But now ISIS has taken over tons of oil resources and is actually constructing some semblance of a functional state--something that no radical Islamist militia has been able to do since the Taliban emerged out of US support for the mujaheddin back in '89.  Now that they've more or less decided not to mess with the Kurds (who are a very united force thanks to their long history of shared ethnic oppression), they get to pick their battles and operate with a great deal of impunity.

The Syrian regime and the Rebels are too concerned fighting each other to be able to oppose ISIS with any serious fervor. Each hopes it's going to win and can then turn its attention against ISIS with united support from the international community. The Kurds aren't going to come in and save Syria--they have no interest in shedding their blood for that. 

(Wikipedia. Note the green "rebels" are the loose alliance of the "moderate" and Islamist rebels.)


The US and allies are bombing ISIS, yes, but ISIS is highly resilient. Remember when we bombed the Viet Cong and North Vietnam for 13 years and the North Vietnamese totally just gave up? Me neither.

So This is Officially Pretty Insane

The depth of delusion at the highest levels of the US government--and the utter refusal to learn and adapt--is frustrating and frankly mind-boggling. 

To summarize:
  • The US is half-heartedly supporting rebel troops just enough to extend a war, but definitely not win it, which gives ISIS plenty of room to grow
  • Oh right, we also armed ISIS for a few years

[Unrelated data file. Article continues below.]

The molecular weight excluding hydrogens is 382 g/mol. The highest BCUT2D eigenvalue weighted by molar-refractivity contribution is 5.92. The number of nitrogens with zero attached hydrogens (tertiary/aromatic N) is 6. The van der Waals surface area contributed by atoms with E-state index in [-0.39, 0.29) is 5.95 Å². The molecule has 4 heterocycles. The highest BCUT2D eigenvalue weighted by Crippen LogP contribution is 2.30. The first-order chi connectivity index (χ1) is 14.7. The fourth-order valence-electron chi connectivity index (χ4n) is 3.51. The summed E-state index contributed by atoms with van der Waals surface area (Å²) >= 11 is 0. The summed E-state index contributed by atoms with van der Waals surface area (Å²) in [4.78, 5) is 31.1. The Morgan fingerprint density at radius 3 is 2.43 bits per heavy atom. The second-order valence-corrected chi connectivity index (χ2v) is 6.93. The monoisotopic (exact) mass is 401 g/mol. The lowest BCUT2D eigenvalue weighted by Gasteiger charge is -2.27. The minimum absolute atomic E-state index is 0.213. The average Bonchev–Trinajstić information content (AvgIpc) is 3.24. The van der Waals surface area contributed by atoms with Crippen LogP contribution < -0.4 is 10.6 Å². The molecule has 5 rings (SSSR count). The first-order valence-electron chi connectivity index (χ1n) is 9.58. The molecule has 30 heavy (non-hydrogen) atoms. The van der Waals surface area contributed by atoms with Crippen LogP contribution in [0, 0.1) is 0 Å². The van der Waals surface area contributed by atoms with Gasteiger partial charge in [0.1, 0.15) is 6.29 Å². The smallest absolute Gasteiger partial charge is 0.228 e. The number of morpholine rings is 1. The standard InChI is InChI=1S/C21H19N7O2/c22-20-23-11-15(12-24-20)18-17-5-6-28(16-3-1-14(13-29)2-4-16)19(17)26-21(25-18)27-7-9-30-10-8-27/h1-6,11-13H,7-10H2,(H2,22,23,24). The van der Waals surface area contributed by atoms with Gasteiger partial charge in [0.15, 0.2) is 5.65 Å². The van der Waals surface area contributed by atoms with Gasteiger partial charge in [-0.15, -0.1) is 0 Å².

• The US is currently allied with al-Qaeda and a bunch of other Islamist groups and that totally won't be just like the Mujaheddin in Afghanistan 
  • If the US decided to whole-heartedly take down the Syrian regime, al-Qaeda-and-friends would almost certainly smother the fractured moderate rebels and take over the country
All scenarios here lead to utter disaster, for decades.

The only way one can support the Syrian rebels and even hope for them to come out on top is to commit Iraq-level troops and support for probably just as long and just as bloody a conflict. And even then, you might just end up with the same kind of corrupt, fractured government that you have in Afghanistan and Iraq. 

But what we're doing right now is just terrible.

Enter Russia

Before I get started, readers should know by now that I'm generally extremely critical of Russia's foreign policy and territory-grabbing, to the point where I sometimes have to re-write posts to keep my frustration to a minimum.

At the UN, basically looking right through to the US Ambassador towards the White House, Putin says, "Do you now realize what you've done?"

For once, I've got to hand it to the guy. 

Russia has actually decided to end the war. It's putting troops in Syria and providing air cover to help Assad's troops carve back territory from rebels and ISIS alike. Russia's aim is to keep Assad in power, yes, but ending the war decisively will bring the nightmare of Syria to an end.